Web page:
A 30-year-old Missouri youth football coach shot four times by a player’s parent at a practice this week said the gunman was angry because his son wasn’t getting more playing time, according to reports.
Shaquille Latimore said the parent first confronted him several weeks ago. A feud ensued, and it ended with the parent shooting Latimore several times Tuesday night in front of the team of 9- and 10-year-olds.
“I’m going to be OK,” Latimore said in an interview from his hospital bed on Thursday. “It’s more psychological than anything else.”
The suspected gunman, 43-year-old Daryl Clemmons, turned himself in and was charged Wednesday with first-degree assault and armed criminal action.
Latimore, a former football player at Vashon High School, volunteers as an assistant coach and defensive coordinator for a city recreational league team called the St. Louis BadBoyz. He coaches with his cousin.
At Tuesday’s practice, at Sherman Park in the 1500 block of North Kingshighway, Latimore said Clemmons had his back turned and kept reaching into a pocket of his sweatsuit before opening fire.
“I didn’t see his gun until it was already too late,” Latimore said. “I ran, and he shot me in the back. I fell, and he shot me a couple more times.”
Latimore said the gunman then stood over him, taunting him and pacing back and forth.
“After he shot me,” Latimore recalled, “he was like … ‘I told you I was going to pop your (expletive).’”
Latimore said some of the other adults “shielded” him, and Clemmons ran off.
Latimore said Clemmons coached the team a few years ago before Latimore joined as a coach.
“After every game, he would try to critique me,” Latimore said.
Latimore said most parents treat the coaches well, but some, like Clemmons, can ruin kids’ sports.
“Some parents try to live through their kids,” he said.
Photo courtesy of the Latimore family
Latimore came to Tuesday’s practice armed with his own gun — it’s an unsafe neighborhood, he said, and he likes to have it for self-defense. But he handed his gun off to another adult before practice began.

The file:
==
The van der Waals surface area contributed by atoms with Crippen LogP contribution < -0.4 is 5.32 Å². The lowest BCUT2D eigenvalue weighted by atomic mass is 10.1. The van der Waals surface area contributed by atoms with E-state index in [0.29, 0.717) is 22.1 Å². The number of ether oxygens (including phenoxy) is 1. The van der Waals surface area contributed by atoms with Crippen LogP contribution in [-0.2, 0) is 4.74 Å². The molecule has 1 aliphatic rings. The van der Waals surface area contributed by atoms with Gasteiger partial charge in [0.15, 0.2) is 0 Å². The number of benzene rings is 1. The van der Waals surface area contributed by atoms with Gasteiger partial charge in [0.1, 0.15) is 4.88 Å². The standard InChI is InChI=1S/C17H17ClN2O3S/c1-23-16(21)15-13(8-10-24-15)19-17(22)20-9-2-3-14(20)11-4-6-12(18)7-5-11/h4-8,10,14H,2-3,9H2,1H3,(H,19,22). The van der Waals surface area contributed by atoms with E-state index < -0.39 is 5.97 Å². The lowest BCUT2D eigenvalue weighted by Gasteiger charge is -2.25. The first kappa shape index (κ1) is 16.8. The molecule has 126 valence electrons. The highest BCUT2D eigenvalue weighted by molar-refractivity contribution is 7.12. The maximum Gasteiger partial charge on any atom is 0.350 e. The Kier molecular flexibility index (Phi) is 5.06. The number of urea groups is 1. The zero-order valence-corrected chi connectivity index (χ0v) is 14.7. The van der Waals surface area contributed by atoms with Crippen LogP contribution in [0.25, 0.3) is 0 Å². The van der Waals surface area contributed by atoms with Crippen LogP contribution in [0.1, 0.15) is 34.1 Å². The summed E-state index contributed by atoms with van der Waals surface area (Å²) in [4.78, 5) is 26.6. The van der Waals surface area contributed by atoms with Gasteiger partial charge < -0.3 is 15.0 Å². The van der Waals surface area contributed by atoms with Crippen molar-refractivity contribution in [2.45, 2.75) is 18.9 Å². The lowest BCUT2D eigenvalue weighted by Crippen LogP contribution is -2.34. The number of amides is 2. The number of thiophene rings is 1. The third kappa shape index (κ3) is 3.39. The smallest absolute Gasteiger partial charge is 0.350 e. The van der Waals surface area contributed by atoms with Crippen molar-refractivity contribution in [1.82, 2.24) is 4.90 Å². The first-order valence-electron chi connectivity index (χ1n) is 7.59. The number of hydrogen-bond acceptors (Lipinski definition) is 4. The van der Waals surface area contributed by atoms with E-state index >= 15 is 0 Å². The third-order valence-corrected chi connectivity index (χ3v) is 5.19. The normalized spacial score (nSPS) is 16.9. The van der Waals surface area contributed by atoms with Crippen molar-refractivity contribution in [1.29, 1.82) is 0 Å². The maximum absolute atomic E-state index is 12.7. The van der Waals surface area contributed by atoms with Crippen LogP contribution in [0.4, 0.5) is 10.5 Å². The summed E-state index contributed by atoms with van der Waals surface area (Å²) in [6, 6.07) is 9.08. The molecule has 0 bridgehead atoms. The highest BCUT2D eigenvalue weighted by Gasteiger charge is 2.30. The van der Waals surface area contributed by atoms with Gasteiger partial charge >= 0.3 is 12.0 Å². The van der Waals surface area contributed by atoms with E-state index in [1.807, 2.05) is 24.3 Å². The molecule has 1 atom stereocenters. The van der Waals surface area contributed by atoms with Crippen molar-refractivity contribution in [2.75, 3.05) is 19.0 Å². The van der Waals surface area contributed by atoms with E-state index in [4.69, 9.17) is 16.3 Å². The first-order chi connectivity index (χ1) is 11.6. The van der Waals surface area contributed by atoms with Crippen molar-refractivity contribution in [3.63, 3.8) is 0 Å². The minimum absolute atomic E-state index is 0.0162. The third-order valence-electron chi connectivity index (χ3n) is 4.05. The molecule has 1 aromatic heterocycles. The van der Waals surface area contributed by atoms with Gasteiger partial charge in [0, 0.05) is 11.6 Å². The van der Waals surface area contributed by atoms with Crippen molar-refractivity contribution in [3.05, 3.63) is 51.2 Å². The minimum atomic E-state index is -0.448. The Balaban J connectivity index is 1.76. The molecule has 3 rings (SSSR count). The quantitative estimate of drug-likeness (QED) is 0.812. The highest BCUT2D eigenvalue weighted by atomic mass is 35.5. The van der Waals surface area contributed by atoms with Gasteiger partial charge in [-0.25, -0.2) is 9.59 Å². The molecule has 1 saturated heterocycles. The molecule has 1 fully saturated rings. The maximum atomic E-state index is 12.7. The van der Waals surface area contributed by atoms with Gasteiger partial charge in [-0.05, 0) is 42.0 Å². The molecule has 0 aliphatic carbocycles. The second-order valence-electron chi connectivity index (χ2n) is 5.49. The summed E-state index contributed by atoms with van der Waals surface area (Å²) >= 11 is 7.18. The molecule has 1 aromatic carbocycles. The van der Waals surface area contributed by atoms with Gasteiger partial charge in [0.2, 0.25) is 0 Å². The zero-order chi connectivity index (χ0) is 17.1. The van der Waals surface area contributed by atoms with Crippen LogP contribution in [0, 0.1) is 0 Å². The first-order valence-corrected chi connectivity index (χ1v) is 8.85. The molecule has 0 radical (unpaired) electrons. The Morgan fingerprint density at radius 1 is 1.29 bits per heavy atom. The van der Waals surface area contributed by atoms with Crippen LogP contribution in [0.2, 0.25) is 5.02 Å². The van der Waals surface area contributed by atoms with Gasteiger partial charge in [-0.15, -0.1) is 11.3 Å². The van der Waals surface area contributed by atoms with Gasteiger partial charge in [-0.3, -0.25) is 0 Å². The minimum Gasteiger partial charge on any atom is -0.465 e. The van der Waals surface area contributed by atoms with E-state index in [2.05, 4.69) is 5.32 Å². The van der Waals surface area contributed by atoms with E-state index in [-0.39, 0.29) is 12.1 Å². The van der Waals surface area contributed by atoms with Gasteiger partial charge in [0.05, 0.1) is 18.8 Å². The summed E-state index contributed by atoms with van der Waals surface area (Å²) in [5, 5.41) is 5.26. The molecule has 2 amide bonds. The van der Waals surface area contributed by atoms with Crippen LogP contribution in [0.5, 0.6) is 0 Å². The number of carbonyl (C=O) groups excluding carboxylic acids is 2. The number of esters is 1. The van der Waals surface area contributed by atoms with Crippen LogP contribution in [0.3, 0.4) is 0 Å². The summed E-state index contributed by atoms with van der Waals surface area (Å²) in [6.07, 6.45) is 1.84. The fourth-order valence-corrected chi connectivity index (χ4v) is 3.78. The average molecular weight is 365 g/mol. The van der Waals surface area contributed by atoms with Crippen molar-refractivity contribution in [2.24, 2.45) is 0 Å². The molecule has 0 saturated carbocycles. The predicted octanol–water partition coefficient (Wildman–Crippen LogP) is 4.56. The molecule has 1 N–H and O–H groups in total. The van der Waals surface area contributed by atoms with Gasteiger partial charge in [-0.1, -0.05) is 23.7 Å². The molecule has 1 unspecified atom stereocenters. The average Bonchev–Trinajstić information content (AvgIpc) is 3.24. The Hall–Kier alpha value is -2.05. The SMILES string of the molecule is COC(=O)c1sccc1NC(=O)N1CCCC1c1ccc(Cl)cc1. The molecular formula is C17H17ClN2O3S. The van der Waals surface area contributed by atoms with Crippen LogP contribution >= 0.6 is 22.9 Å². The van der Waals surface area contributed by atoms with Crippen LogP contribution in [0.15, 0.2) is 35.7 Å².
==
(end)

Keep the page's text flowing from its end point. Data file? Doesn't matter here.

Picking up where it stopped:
“I gave my gun to someone else to hold. I didn’t want (Clemmons) to feel threatened,” Latimore said. Otherwise: “I would’ve defended myself.”
Latimore’s mother, SeMiko Latimore, said she was familiar with Clemmons from his antics at previous practices.
“He was a little ‘extra,’” she said. “You always knew he was there.”
Of the shooting, she said, “It’s senseless. We’re supposed to be bringing these kids off the streets and teaching them what to do, what not to do. We’ve got all these kids traumatized because their coach was shot in front of them. He could have easily hit one of those children.”
SeMiko Latimore said her son didn’t play favorites.
“Shaquille is one of those fair coaches, so he tries to rotate all of the kids in,” she said. “The parent was a little unhappy … and wanted his kid to do more than someone else and was upset the way things were being done.”
Latimore is married and the father of two daughters and three sons. His kids sometimes come to practices with him, but they weren’t there this week.
He works in a factory, and a longtime friend said he also works as a security guard at clubs and community events.
In a photo Latimore’s mother posted on Facebook, he is shown flashing a thumbs up from his hospital bed. He was shot in the leg, arm, back and abdomen; bullets injured some of his internal organs. His family and friends are trying to raise money for his medical bills.
“He’s thankful to be alive,” his mother said. “He’s a little teary-eyed of course, but he is in good spirits.”
He was slated to take a first walk in the hospital on Thursday, she said. He helped investigators from his hospital room by identifying the gunman from a photo lineup, Latimore’s mother said.
Latimore coaches for the same youth league he once played for.
“It’s his life. He lives, eats, sleeps football,” his mother said.
He played championship flag football in an adult league and was sidelined a few years ago after injuring his hip in a vehicle crash.
James Ward, a longtime friend of Latimore, said Latimore excels in football and played defensive lineman and tight end at Vashon High School. He began coaching kids a few years ago.
Ward and Latimore post weekly videos breaking down the week’s recreational flag football games or youth sports. Ward said Latimore is focused on letting all of his players in the game.
“That’s his No. 1 thing: He tries to get everyone playing time,” Ward said. “That’s all he talks about.”
Clemmons lives in the 2100 block of Kingsland Avenue in Pagedale. He did not have an attorney listed in court files, and he was held without bond Thursday.
The youth St. Louis BadBoyz team is part of the AYF league, which is for players ranging in age from 5 to 13. Players can get national exposure, Latimore said, and the best teams across the country travel to Florida for a championship game.